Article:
While botanical identification and testing is always important to produce safe, efficacious food supplements and functional foods, the supply chain challenges posed by the ongoing novel coronavirus situation have raised some concerns across the industry. With anticipated shortages of popular botanical ingredients such as elderberry and echinacea that have been studied for their impact on immune function, the potential for economically motivated adulteration increases.
Vitafoods Insights checked in with NSF International, one of the leading standards setting and certification organisations globally, about the ongoing importance of botanical identification and how testing procedures can assure customers are receiving high quality products.
VFI: Why is botanical identification the key to producing quality finished products?
NSF: Establishing the identity of botanical ingredients plays several key roles in manufacturing quality food supplements, such as qualifying suppliers, monitoring the supply chain, verifying ingredient authenticity and reducing the risk of adulteration.
VFI: What are some of the GMP (good manufacturing practice) requirements related to botanical identification?
NSF: Supplements are regulated as food in the EU and do not have prescriptive GMP requirements. However, food supplements must not be unsafe as required by those regulations. For example, one can look at a tomato or tangerine at a grocer and know its identity by its appearance. Most botanical supplement ingredients are powders making it unlikely to verify its authenticity on appearance alone. This very fact enables unscrupulous ingredient suppliers to adulterate their ingredients, potentially making them unsafe.
Supplements have their own regulatory category in the United States. Supplements must meet those regulatory requirements when exported to the U.S., of which GMPs are one part. One GMP requirement is to “Conduct at least one appropriate test or examination to verify the identity of any component that is a dietary ingredient”.
VFI: How does the process change when looking at blends or extracts compared to single ingredients?
NSF: Evaluating the identity of a crude botanical ingredient can be challenging. One must select diagnostic features to discriminate between authentic ingredients and potential adulterants. Blends of multiple crude botanicals can mask or interfere with these features. Extracts may not even contain the feature selected for the crude botanical. Blends of extracts combine those challenges. Multiple analytical approaches may be required in many cases, and one must critically assess the results to ensure they are valid.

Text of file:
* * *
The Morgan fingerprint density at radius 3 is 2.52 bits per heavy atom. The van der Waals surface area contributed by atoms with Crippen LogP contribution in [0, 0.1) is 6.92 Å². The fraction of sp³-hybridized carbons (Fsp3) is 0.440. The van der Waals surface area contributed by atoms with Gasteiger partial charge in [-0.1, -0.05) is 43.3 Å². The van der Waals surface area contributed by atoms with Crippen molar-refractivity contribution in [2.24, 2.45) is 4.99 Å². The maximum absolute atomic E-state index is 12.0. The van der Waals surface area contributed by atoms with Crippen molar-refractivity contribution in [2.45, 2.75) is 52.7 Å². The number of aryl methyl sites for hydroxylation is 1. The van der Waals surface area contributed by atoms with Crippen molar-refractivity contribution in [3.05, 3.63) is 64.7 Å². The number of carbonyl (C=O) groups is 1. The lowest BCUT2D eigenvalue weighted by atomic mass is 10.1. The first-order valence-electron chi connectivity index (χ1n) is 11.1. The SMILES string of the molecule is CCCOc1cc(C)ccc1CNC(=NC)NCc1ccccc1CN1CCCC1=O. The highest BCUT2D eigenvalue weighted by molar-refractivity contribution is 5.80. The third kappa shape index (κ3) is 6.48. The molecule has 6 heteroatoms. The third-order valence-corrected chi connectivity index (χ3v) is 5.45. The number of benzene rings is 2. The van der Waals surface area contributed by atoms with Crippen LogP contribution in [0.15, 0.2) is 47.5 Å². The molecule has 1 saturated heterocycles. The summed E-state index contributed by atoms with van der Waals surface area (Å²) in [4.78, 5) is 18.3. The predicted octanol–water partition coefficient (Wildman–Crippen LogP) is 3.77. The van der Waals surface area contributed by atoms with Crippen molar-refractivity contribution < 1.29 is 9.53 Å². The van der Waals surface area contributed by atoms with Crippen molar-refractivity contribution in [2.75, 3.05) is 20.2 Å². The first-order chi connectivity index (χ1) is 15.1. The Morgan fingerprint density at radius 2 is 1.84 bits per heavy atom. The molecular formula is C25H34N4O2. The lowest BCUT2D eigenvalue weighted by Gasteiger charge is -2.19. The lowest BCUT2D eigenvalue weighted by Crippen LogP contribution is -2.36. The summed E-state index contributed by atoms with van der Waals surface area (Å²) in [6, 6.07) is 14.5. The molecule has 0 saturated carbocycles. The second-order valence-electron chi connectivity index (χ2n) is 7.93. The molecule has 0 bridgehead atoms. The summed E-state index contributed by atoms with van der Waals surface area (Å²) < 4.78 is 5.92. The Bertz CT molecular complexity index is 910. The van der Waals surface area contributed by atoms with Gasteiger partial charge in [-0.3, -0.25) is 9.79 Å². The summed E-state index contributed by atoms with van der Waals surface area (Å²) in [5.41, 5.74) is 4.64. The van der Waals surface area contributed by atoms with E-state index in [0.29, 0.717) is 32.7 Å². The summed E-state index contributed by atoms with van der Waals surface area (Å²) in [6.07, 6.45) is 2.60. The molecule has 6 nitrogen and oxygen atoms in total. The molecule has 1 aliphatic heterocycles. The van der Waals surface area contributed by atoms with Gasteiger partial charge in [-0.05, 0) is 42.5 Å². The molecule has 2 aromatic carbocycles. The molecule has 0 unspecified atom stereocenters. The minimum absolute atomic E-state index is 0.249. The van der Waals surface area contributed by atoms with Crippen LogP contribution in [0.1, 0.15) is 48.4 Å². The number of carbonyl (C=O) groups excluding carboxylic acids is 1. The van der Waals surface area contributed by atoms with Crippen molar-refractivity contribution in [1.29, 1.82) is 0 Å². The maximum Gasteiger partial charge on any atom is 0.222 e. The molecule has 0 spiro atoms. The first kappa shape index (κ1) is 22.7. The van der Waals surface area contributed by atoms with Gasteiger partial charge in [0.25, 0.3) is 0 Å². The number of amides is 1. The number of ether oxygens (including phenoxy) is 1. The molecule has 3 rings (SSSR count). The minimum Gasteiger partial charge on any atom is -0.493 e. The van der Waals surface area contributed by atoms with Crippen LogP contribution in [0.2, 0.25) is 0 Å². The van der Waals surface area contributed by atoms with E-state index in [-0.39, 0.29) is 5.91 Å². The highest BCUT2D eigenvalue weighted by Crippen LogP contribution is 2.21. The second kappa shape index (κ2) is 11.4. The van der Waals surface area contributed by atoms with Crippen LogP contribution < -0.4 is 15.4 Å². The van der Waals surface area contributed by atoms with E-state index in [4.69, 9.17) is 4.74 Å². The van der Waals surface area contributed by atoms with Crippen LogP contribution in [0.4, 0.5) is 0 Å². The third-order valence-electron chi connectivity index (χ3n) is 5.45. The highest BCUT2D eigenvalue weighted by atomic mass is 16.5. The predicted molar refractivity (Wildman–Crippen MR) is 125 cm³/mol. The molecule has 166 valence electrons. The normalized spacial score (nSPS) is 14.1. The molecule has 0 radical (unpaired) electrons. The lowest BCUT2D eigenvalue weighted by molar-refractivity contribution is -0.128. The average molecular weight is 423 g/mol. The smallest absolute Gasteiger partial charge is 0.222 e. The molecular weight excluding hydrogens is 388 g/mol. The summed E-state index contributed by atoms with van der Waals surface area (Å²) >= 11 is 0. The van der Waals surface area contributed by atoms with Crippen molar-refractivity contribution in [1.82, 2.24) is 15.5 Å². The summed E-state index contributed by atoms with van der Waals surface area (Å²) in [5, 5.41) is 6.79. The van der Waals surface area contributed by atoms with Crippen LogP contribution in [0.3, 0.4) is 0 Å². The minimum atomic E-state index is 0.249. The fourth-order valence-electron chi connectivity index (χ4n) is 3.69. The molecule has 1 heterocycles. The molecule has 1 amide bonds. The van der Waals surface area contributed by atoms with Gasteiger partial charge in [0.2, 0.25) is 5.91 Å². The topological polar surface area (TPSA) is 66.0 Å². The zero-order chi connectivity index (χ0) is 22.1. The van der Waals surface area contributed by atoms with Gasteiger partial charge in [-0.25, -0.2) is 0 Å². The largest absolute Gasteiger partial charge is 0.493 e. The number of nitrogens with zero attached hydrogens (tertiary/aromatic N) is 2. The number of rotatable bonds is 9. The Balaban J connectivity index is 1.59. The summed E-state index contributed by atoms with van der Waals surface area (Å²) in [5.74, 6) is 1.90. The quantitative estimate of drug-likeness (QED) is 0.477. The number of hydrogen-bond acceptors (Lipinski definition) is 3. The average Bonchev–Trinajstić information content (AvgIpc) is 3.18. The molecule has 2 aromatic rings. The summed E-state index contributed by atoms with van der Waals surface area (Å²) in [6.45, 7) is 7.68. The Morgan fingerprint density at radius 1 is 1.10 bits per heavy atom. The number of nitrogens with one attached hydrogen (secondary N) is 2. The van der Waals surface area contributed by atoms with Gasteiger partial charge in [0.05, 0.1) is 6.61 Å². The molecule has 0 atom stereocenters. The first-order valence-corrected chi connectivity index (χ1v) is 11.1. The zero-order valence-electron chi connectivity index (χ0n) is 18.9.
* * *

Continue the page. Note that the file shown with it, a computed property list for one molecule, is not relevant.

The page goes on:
VFI: Given the current situation with COVID-19, are there concerns related to the potential for economically driven adulteration, and how should this impact steps that purchasers and QC personnel take in testing botanicals?
NSF: The worldwide COVID-19 pandemic may limit the supply of plant materials to manufacture botanical ingredients. Dishonest suppliers may attempt to increase their supply by adding other materials to their ingredients. Purchasers and quality control personnel must be vigilant to the potential for economic adulteration. Purchasers must be wary of abnormal prices of suppliers when compared to others. QC personnel must be aware of historical adulterants for botanicals and anticipate new ones.
While NSF International offers a range of in-person training courses, given the current travel situation, the organization is exploring new ways to deliver critical training to personnel who work with botanical ingredients. As part of Vitafoods Digital Week, NSF is offering a two-part Botanicals Identification and Testing Course, set for 14 and 15 May. This virtual training is designed to provide an overview of the guidance on testing methodology, specifications, and ingredient identification for botanicals. Combining extensive industry experience and real-world case studies with flexible and convenient training, participants in this course will:
- Identify botanical unknowns;
- Investigate the characterisation of botanicals;
- Differentiate between natural and adulterated botanicals;
- Review organoleptic characterisation;
- Learn how high-performance liquid chromatography (HPLC) can be used for testing adulterated botanical identification; and
- Make sense of complex steps to ensure testing methods are scientifically valid for species identification.
Click here for more information including cost and registration details.